Known for his eclectic body of film work, Butchins brings the life of the autistic artist and the history of Japanese cinema together in a Sheffield Doc Fest award-winning installation, commissioned by Unlimited (delivered by Shape and Artsadmin). Review by Colin Hambrook
Placing Richard Butchins masterful The Voice of the Unicorn in the same space amongst a whole tranche of five disparate exhibitions took the art of the non-curation of shows at the Southbank’s Unlimited Festival to a new level. The poignancy of The Voice of the Unicorn as a subtle expression of the difficulties in navigating a world experienced as an overload of sensory confusion – were placed in a space ricocheting with the distraction of general sound from the building and the colour of the artworks of other artists displaying in the same space.
Made of a cacophony of screens – several framed on easels in the form of video paintings – screens of all sizes, some rendered within a tree of glass jars amongst collections of associated objects, the arrangement of screens appeared subordinate to the function of the space as a thoroughfare leading to the Blue, White and Yellow Rooms within the complex. In one way you could say that it was a perfect setting for an installation that illustrates just how confusing the world can be – especially for individuals on the autistic spectrum.
I recall going to an interview at art college and showing slides of my paintings that had been photographed with the edges of the canvas and the space outside the frame, showing. And the interviewer stated that he was more interested in the fragments of spaces outside of the image that remained in the photograph. Here in the Spirit Level I felt compelled to understand Butchins projection of sensory overload – the function of his exhibit as an investigation into perception, silence and the reality of the mind – within a broader framework of the difficulties in designing architecture intended for large numbers of human beings in motion. The persistent busyness of the Southbank Centre gave this concept of how brain functions fragment under stress – an added layer of meaning.
The Voice of the Unicorn brings alive the story of Butchins visit to Osaka and his artistic journey both within the city, but also through his career as a film-maker. The installation is shot through with short sequences from 4 films from Japanese New Wave cinema in the 1960s and early 70s that give expression to Butchins aspirations as an artist.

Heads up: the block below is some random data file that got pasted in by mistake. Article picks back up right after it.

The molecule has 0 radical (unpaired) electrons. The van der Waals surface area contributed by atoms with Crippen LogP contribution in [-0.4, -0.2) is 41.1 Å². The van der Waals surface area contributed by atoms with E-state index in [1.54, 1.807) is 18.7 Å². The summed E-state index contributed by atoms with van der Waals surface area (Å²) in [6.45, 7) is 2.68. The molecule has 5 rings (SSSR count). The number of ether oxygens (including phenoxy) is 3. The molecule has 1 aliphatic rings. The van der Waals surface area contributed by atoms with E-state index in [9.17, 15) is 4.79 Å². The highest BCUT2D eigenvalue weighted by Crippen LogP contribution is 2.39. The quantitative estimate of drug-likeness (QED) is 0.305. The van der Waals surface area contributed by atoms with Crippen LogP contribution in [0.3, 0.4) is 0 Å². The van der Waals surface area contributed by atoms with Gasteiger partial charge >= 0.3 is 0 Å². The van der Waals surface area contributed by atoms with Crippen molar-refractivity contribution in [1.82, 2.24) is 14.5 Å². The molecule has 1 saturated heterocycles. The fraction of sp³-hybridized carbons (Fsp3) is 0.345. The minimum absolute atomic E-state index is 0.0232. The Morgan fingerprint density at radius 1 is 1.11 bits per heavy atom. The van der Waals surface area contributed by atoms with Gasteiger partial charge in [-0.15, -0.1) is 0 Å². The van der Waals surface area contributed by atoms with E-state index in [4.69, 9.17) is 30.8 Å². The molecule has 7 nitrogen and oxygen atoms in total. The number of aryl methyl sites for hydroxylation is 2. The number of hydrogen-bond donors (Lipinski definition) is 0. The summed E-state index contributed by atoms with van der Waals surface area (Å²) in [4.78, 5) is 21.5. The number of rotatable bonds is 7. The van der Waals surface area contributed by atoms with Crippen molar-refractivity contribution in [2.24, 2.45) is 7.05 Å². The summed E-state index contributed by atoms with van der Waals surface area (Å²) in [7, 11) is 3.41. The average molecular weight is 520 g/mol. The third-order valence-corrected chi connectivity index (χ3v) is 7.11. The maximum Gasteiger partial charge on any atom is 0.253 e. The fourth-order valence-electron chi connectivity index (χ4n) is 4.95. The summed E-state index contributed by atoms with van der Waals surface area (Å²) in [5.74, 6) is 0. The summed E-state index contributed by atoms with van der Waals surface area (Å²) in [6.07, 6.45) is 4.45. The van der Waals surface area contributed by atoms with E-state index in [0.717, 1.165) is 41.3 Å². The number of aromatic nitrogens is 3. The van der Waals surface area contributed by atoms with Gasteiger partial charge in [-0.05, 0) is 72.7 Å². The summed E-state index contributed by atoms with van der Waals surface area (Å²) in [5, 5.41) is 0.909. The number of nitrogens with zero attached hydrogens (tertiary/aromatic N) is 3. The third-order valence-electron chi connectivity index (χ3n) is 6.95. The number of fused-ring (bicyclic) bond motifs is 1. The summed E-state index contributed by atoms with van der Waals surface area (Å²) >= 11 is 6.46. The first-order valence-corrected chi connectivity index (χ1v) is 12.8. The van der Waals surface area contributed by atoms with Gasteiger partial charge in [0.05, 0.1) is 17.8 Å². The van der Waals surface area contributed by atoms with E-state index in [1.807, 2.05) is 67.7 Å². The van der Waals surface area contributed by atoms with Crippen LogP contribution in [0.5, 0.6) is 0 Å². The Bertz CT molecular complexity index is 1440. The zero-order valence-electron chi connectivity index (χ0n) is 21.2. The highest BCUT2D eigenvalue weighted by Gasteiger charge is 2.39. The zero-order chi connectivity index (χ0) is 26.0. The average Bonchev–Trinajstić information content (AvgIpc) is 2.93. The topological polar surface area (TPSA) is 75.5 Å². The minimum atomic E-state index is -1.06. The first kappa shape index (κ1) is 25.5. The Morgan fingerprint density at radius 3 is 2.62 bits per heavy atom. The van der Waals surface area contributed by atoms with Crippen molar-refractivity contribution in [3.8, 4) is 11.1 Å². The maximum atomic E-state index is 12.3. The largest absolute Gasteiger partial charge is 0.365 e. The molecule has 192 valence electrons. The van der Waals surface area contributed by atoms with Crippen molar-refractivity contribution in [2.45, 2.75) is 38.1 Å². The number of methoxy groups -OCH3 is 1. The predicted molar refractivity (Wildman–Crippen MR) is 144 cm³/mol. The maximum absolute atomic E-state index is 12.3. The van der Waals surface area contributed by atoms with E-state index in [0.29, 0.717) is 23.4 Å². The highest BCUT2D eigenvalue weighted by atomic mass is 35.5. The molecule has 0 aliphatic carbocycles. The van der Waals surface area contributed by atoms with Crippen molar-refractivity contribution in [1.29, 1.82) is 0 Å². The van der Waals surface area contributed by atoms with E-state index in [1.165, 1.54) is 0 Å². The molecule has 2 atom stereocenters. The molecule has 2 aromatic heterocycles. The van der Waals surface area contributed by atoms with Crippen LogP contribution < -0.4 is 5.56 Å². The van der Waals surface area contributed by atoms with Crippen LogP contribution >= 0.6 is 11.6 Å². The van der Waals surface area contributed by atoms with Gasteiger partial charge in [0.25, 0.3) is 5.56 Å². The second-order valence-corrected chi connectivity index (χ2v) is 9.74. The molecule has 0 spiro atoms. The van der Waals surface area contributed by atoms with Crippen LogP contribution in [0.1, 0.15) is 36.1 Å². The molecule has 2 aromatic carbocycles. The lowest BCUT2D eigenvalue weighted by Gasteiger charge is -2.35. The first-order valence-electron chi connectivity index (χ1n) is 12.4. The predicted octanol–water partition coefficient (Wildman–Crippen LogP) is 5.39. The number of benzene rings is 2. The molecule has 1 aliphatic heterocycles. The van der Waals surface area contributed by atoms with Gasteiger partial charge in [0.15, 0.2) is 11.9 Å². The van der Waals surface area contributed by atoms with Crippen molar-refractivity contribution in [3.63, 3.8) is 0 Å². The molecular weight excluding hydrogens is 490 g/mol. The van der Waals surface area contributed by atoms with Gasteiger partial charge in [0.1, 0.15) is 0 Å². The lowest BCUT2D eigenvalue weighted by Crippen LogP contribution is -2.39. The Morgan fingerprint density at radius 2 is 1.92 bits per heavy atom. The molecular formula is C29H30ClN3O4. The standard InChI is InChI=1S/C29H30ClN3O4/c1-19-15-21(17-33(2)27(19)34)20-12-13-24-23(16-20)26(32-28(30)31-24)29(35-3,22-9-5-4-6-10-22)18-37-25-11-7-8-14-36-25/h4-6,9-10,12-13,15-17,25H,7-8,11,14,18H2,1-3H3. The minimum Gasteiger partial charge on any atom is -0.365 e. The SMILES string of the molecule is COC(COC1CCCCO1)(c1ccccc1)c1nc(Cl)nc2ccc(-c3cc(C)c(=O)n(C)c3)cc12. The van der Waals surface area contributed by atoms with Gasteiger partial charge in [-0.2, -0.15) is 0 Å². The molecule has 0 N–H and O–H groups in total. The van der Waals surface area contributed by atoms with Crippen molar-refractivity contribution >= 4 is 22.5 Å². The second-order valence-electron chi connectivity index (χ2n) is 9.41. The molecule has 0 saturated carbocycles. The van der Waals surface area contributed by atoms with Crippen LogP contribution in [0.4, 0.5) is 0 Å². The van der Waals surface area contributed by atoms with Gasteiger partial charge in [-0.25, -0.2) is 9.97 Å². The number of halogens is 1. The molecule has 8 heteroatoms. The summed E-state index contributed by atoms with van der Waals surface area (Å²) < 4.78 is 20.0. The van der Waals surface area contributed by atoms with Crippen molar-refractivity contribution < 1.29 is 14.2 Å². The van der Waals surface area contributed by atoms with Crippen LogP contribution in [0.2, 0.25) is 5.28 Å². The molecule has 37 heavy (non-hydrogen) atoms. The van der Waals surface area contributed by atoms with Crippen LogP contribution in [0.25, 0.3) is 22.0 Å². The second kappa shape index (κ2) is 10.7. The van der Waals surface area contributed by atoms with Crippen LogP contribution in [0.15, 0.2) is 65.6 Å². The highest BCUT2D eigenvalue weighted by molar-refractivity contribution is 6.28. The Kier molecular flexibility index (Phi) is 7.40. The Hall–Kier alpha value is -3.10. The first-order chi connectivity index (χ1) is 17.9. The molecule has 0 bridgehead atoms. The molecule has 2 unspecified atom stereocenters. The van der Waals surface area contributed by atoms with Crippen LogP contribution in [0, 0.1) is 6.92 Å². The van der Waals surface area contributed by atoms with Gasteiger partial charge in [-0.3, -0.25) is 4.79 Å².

Butchins describes a personal narrative in which he went to Osaka to work with the dancer Kazuo Morita. She introduced him to the Atelier Corner artists Yasuyuki Ueno, Mami Yoshikawa and Koji Nishioka. He fell in love with their work and with the studio space. The resulting dance created by Morita seen in repeated sequences on one of the screens, becomes an expression in movement evoking the act of drawing. Wearing a white flowing dress, the dancer is the living embodiment of the blank page or canvas, herself representing the movement of a pencil or a paint brush.
I loved the close-ups and detail of the artists – one moment engaged in eating a bowl of noodles before contemplating making marks on a canvas – and the implication that the two acts are as essential as each other in giving expression to the artists’ life.
We see fragments of the city moving, distorted, turning in a way that mirrors real-life – snatching fragments of architecture, brief expressions, a masked face. We see Butchins himself navigating the streets, driving, talking. Largely without words, he gives a glimpse into the lives of this group of artists in Osaka – some of the same artists who in partnership with Outside In – brought their work to the Southbank Centre in 2016 in an exhibition called Nama Āto.
We witness the calmness and tranquility of the artist studio; the absorption of the artists in the act of creation: all in contradiction to the sense of being overwhelmed by everything around, both within the screens and within the physical space of the Spirit Level. Intentionally the narrative is broken and fractured. The film-maker has brought his own sense of difficulty in making sense of the world to the work.
He manages to convey a feeling that you are watching something with a sacred quality to it and then one short narrative emerges. In an interview sequence with Noriko Okawa she talks about the last few months in the life of her son Makoto before his death by cancer – and the value his ‘makoot’ dolls and colourful drawings brought to everyone around him.
The myth of the unicorn emerges from the mists of time. The unicorn known in Japan and other East Asian cultures as a ‘Kirin’ or ‘Qilin’ is a mythical, hooved, chimerical creature said to appear with the imminent arrival or passing of a sage or illustrious ruler. As such it is an omen of serenity.
With The Voice of the Unicorn Butchins has successfully conveyed the process of making art as a defining act for those artists in this particular institution. It is as if the space itself within Corners has been elevated to a state of grace where creativity is the only thing that makes sense in the world – and what it brings is peace and a certain freedom from imposed meaning in nonsensical and hierarchical ways that is the general state in which society operates.